NCC hearing to examine merger-related matters

9 Apr 2015

Taiwan’s National Communications Commission (NCC) will conduct an administrative hearing next week with a view to tackling issues raised by the controversial planned merger of Asia Pacific Telecom (APT) and Ambit Microsystems, as well as the former’s roaming agreement with the Taiwan Mobile.

As previously reported by CommsUpdate, back in January 2015 the NCC rejected plans for a merger of APT and Ambit Microsystems; with the proposed tie-up also involving a strategic alliance with Taiwan Mobile, the regulator was not satisfied that the merger application had adequately explained the scope of this alliance. Meanwhile, the following month APT and Taiwan Mobile were each fined TWD300,000 (USD9,548) by the NCC for failing to report their 4G roaming alliance to the regulator as required by administrative policy.

Now, according to the Taipei Times, the Commission will focus on two issues at the hearing, the first of those being the obligations required for each carrier in a merger before they can secure regulatory approval. Specifically, it is understood that the NCC wants to determine if operators should offer more base stations, wider service coverage, faster transmission speeds, increased capacity and more efficient use of frequencies than the commitments listed in their original business plans before a merger is allowed to proceed. Meanwhile, the other matter tabled for discussion is linked to issues that a carrier encounters if it employs a different core network system from the one listed in its business plan after it is granted a concession. As an example, the NCC was cited as saying it wanted to stipulate the procedures that a carrier must follow should it decide to switch from a voice-over-Long Term Evolution (VoLTE) system to a circuit-switched fallback system.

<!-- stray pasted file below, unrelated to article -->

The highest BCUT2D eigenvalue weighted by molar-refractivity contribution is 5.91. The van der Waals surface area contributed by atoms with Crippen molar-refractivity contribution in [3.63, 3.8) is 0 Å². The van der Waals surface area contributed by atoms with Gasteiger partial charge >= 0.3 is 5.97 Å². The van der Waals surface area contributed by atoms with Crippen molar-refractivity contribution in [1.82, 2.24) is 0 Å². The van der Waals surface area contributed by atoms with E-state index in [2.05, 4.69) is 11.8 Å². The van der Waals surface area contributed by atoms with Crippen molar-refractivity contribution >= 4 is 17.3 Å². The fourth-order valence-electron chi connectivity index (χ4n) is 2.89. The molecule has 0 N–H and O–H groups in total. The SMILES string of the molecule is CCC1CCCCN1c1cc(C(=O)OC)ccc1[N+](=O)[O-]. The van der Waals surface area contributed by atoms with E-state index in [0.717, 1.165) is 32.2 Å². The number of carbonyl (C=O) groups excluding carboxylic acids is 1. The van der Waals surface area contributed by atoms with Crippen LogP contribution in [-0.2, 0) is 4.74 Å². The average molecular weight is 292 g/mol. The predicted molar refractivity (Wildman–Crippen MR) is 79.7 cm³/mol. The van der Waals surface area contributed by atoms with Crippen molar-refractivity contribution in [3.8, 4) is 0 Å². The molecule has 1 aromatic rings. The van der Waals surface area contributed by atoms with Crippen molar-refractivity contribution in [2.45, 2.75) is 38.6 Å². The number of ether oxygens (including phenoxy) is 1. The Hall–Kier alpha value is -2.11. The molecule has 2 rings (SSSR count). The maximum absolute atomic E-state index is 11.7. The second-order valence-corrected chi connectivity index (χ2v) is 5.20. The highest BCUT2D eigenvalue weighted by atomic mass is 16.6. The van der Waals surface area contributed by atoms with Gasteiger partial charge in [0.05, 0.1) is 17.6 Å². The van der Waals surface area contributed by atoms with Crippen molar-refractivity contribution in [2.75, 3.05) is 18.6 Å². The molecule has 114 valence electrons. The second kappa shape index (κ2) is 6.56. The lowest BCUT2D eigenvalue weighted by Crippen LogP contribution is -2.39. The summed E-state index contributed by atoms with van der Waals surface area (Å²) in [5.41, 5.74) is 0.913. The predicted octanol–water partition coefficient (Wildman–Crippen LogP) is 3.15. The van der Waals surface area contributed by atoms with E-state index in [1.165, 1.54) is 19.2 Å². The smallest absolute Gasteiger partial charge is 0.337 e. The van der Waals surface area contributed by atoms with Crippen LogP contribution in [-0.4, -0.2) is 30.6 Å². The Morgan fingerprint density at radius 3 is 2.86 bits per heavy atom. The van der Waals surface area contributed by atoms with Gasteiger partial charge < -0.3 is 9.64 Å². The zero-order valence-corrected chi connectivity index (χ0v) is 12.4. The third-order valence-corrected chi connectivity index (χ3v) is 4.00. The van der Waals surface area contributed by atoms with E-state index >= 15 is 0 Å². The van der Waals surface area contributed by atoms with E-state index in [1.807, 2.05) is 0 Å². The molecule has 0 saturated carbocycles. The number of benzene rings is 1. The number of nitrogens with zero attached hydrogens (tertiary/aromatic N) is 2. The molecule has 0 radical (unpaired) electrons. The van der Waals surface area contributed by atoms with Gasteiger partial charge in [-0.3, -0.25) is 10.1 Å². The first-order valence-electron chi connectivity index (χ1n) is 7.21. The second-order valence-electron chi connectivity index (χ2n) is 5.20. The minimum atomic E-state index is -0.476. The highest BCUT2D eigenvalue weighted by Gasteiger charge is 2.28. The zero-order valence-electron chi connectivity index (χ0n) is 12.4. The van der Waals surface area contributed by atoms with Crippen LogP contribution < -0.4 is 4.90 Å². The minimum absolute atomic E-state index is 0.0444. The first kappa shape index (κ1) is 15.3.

Rival operators are expected to be disappointed by the meeting’s agenda, however, as they had reportedly hoped a discussion would have included a consideration over whether there should be a period after a frequency auction during which the trading of spectrum between companies was prohibited. Further, it has been claimed that some operators are looking for the NCC to specify requirements for carriers applying for a merger, in order to avoid companies first obtaining spectrum and then merging in order to monopolise ownership of certain frequencies.